Looking back on his first-round submission victory over Seth Baczynski at LFA 59 in February, middleweight Daniel Madrid feels he had about as solid of a performance that a fighter could want.

Madrid was able to take control of the fight without receiving too much damage, making the win about as textbook as possible.

“I made some huge improvements on myself as a fighter as well as my fighting game after the loss to Ian Heinisch (in 2018), and I think they’ve definitely shown, especially in that fight (versus Baczynski),” Madrid told MMAWeekly.com. “I made some really good adjustments. I only really took one solid hit from him. It was a good fight.”

Following his loss to Heinisch, Madrid’s coaches made alterations to his training schedule, which he feels has paid off in a resulting three-fight winning streak.

“My coaches have done a really good job monitoring my training,” said Madrid. “I was constantly in the gym (prior to the loss). It got to the point to where after that loss they were saying I couldn’t be in the gym that much, and put me on segmented time, and it’s definitely helped me a lot. It’s all really thanks to them.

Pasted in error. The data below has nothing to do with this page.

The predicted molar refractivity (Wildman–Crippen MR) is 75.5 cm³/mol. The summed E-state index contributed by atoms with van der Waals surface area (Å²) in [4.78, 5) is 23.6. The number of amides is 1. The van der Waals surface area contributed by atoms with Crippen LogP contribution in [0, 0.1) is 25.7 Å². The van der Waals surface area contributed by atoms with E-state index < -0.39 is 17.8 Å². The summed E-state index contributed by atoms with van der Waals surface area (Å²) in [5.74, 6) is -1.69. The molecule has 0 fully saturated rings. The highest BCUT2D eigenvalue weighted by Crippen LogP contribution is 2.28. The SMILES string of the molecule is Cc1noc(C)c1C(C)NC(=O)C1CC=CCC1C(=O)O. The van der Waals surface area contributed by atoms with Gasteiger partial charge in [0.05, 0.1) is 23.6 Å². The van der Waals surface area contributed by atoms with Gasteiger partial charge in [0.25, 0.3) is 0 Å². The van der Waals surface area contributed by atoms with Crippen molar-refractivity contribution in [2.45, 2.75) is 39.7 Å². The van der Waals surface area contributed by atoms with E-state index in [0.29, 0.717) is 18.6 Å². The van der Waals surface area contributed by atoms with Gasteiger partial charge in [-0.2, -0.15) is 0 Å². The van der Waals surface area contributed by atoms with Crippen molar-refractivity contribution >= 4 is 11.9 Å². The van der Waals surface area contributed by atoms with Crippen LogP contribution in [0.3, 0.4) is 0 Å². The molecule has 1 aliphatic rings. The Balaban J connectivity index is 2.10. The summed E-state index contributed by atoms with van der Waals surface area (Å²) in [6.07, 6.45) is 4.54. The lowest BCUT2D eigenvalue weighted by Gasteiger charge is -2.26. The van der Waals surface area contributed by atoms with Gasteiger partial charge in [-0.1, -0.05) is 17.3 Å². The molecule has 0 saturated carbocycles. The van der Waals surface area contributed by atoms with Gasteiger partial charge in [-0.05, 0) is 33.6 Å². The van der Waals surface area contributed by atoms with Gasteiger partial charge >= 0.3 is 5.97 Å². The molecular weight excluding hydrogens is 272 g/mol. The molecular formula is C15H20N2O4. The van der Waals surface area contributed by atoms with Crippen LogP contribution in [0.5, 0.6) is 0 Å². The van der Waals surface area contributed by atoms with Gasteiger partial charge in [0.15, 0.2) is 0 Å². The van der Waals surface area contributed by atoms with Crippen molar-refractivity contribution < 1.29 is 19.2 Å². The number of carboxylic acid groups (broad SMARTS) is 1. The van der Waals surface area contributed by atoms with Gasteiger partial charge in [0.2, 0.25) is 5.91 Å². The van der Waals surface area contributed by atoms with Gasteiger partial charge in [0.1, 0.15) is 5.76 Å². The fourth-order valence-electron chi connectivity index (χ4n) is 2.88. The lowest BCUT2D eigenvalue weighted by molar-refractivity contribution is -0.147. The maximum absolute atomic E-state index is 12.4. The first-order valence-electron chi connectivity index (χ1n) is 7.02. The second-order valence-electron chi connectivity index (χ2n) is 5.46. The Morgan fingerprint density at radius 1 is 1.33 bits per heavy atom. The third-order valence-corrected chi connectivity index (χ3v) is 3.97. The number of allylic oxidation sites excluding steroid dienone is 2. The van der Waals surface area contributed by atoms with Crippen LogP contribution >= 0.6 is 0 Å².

“(I’m) finally starting to feel like I’m becoming well-rounded in every aspect; not only in training but mentally as a fighter. I feel like I’m not 100-percent there yet – and I don’t think any fighter should be – you should be on a constant learning evolution, but I feel really comfortable and confident where I am today as a fighter.”

On Friday in Phoenix, Madrid (16-6) will look to pick up his fourth win in a row when he faces Chris Harris (11-3) in the  LFA 72 middleweight main event.

“Chris is a really durable and tough fighter,” Madrid said. “He’s a forward-moving fighter.

“We already have a game plan set and all I have to do is go in and execute it. I’m definitely looking for a long, dirty, fight. I’m excited for the opportunity; especially being bumped up to the main event. I’m looking forward to this challenge and I’m ready to go.”

For Madrid, staying in the proper mind frame means focusing on what’s directly in front of him and not letting future prospects potentially derail him from the job at hand.

“I kind of stay away from that kind of stress thinking,” said Madrid. “I take it fight by fight and focus on who is in front of me in this moment. Whatever opportunities come up after that, we’ll take it at that.

“The LFA is a great organization to get noticed in, so I’m definitely thankful for the opportunity and am looking forward to putting on a show for them.”